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Paul G lives in New York, USA. He was 57 when he was diagnosed in April, 2013. His initial PSA was 8.50 ng/ml, his Gleason Score was 6, and he was staged Unknown. His choice of treatment was Surgery (Robotic Laparoscopic Prostatectomy). Here is his story.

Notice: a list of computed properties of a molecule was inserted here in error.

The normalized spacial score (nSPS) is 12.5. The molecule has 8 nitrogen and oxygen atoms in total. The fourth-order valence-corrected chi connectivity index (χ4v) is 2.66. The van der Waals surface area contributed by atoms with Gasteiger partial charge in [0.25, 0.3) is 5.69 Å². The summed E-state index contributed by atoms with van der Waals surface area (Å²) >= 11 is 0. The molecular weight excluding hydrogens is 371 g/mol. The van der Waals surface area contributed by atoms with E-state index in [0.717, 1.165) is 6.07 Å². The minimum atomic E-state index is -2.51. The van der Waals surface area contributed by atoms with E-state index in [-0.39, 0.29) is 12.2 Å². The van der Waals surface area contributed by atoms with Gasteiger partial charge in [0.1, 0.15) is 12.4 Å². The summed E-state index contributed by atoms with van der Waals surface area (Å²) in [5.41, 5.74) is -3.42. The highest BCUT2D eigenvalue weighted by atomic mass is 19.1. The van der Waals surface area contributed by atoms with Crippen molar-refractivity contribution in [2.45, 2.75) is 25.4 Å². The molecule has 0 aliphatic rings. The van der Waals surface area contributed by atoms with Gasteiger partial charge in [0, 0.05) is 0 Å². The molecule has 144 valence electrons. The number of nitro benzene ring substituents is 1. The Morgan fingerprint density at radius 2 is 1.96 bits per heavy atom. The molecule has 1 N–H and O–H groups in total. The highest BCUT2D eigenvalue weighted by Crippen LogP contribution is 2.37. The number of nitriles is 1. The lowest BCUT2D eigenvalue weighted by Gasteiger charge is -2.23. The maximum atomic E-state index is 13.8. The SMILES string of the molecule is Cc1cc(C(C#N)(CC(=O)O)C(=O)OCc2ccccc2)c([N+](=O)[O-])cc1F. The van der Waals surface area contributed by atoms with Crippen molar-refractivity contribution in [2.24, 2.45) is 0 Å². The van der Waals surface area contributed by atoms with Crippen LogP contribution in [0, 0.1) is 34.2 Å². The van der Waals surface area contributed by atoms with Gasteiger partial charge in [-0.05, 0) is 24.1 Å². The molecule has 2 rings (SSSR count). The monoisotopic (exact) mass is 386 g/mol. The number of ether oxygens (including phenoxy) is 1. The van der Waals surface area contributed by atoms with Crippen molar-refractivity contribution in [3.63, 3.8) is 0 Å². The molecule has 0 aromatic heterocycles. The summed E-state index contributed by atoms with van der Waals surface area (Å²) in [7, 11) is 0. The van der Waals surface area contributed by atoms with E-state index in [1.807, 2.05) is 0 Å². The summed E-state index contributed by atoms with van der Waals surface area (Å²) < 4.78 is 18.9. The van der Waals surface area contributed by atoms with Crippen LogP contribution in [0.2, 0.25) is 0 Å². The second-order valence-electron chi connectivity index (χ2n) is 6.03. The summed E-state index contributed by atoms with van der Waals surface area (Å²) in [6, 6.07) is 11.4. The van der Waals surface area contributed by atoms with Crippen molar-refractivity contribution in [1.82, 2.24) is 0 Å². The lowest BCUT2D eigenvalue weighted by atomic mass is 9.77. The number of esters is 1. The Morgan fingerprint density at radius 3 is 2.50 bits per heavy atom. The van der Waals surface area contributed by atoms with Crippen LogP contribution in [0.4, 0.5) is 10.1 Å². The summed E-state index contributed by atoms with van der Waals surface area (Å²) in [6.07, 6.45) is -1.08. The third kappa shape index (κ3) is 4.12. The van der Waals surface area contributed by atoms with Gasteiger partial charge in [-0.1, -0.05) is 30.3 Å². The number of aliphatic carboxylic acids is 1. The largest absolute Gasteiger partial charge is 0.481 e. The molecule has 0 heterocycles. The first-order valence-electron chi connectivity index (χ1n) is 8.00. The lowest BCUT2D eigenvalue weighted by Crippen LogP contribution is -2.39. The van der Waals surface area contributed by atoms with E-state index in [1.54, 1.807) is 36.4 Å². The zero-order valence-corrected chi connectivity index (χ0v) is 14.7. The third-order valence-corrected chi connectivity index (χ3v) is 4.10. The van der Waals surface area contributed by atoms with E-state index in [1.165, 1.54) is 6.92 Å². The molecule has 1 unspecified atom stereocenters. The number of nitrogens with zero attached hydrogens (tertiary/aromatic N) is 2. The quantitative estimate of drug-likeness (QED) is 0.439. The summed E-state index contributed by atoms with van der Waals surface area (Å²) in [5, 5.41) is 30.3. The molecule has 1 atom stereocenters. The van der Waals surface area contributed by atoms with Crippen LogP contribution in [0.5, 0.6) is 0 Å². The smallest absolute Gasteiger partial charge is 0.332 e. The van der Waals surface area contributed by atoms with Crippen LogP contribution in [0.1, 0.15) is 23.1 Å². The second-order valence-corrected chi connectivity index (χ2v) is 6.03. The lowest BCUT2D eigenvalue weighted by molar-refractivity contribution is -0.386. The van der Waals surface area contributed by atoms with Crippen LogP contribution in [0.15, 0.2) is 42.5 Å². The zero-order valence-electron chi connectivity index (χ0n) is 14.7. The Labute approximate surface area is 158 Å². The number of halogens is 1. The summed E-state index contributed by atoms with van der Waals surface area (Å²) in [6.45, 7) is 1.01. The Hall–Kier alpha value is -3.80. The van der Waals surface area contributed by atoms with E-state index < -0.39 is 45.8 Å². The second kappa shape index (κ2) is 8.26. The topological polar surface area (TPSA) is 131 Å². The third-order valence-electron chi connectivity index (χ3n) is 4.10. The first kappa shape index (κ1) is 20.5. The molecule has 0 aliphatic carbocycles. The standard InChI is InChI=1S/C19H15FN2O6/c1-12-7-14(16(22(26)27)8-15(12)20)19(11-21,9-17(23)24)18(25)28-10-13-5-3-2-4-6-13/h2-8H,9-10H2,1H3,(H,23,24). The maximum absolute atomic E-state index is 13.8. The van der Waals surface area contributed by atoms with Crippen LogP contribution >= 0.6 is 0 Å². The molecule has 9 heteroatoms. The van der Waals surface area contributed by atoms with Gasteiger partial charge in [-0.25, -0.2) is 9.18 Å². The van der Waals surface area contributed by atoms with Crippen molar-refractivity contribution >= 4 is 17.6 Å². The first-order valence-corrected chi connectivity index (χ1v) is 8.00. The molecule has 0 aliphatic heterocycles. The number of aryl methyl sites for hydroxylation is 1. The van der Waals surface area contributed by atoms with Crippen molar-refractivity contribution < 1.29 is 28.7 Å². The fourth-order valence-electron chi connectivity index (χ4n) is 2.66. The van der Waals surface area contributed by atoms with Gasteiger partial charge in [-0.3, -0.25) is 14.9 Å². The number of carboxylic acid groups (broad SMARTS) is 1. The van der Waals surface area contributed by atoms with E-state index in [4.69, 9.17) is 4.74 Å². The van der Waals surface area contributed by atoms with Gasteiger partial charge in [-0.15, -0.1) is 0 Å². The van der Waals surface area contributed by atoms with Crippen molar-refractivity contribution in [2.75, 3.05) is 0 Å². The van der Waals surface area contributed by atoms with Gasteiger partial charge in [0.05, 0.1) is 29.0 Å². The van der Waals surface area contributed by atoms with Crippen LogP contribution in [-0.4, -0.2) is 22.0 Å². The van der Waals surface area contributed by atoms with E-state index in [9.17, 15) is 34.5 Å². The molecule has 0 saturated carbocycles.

Eight years ago for the first time my PSA was elevated (PSA 5, my free PSA was 15% DRE have always been negative). That's when I had my first biopsy, 7 cores, they all came back negative. I then went to a top Urology group at a top Manhattan Hospital. The Urologist would check my PSA twice a year. For the most part it kept on rising (on a few occasions it dropped 10 to 20%) The PSA went from 5 up to 9 from 2005 until 2012. Over the next 7 years I had 4 saturation biopsy's done. (average 22-24 cores) all came back negative for cancer but on 3 of the biopsy's they found High Grade Pin.